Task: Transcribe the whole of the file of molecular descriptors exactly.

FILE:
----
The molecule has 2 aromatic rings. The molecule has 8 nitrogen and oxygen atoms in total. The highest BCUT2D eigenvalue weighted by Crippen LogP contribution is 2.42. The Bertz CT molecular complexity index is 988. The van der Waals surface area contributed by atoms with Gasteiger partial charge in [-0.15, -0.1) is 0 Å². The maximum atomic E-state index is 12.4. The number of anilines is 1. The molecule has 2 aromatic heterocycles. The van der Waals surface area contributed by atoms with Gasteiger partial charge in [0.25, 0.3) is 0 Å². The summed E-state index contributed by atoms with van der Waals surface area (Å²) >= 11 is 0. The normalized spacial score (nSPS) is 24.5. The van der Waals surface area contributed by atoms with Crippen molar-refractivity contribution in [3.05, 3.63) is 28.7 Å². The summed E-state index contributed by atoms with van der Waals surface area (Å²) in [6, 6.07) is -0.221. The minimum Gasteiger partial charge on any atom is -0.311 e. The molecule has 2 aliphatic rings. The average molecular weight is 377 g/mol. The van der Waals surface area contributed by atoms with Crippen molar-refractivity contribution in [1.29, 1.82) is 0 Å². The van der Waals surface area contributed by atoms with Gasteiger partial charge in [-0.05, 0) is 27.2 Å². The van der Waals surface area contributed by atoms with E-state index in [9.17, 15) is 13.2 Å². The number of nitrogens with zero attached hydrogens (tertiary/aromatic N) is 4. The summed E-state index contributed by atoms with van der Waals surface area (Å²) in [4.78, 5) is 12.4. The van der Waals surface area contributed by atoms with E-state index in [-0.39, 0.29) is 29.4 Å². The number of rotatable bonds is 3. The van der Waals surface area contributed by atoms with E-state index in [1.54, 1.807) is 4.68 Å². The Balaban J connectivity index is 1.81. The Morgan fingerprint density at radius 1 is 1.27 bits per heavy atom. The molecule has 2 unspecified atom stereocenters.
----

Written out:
The molecule has 2 aromatic rings. The molecule has 8 nitrogen and oxygen atoms in total. The highest BCUT2D eigenvalue weighted by Crippen LogP contribution is 2.42. The Bertz CT molecular complexity index is 988. The van der Waals surface area contributed by atoms with Gasteiger partial charge in [-0.15, -0.1) is 0 Å². The maximum atomic E-state index is 12.4. The number of anilines is 1. The molecule has 2 aromatic heterocycles. The van der Waals surface area contributed by atoms with Gasteiger partial charge in [0.25, 0.3) is 0 Å². The summed E-state index contributed by atoms with van der Waals surface area (Å²) >= 11 is 0. The normalized spacial score (nSPS) is 24.5. The van der Waals surface area contributed by atoms with Crippen molar-refractivity contribution in [3.05, 3.63) is 28.7 Å². The summed E-state index contributed by atoms with van der Waals surface area (Å²) in [6, 6.07) is -0.221. The minimum Gasteiger partial charge on any atom is -0.311 e. The molecule has 2 aliphatic rings. The average molecular weight is 377 g/mol. The van der Waals surface area contributed by atoms with Crippen molar-refractivity contribution in [1.29, 1.82) is 0 Å². The van der Waals surface area contributed by atoms with Gasteiger partial charge in [-0.05, 0) is 27.2 Å². The van der Waals surface area contributed by atoms with E-state index in [9.17, 15) is 13.2 Å². The number of nitrogens with zero attached hydrogens (tertiary/aromatic N) is 4. The summed E-state index contributed by atoms with van der Waals surface area (Å²) in [4.78, 5) is 12.4. The van der Waals surface area contributed by atoms with E-state index in [-0.39, 0.29) is 29.4 Å². The number of rotatable bonds is 3. The van der Waals surface area contributed by atoms with E-state index in [1.54, 1.807) is 4.68 Å². The Balaban J connectivity index is 1.81. The Morgan fingerprint density at radius 1 is 1.27 bits per heavy atom. The molecule has 2 unspecified atom stereocenters.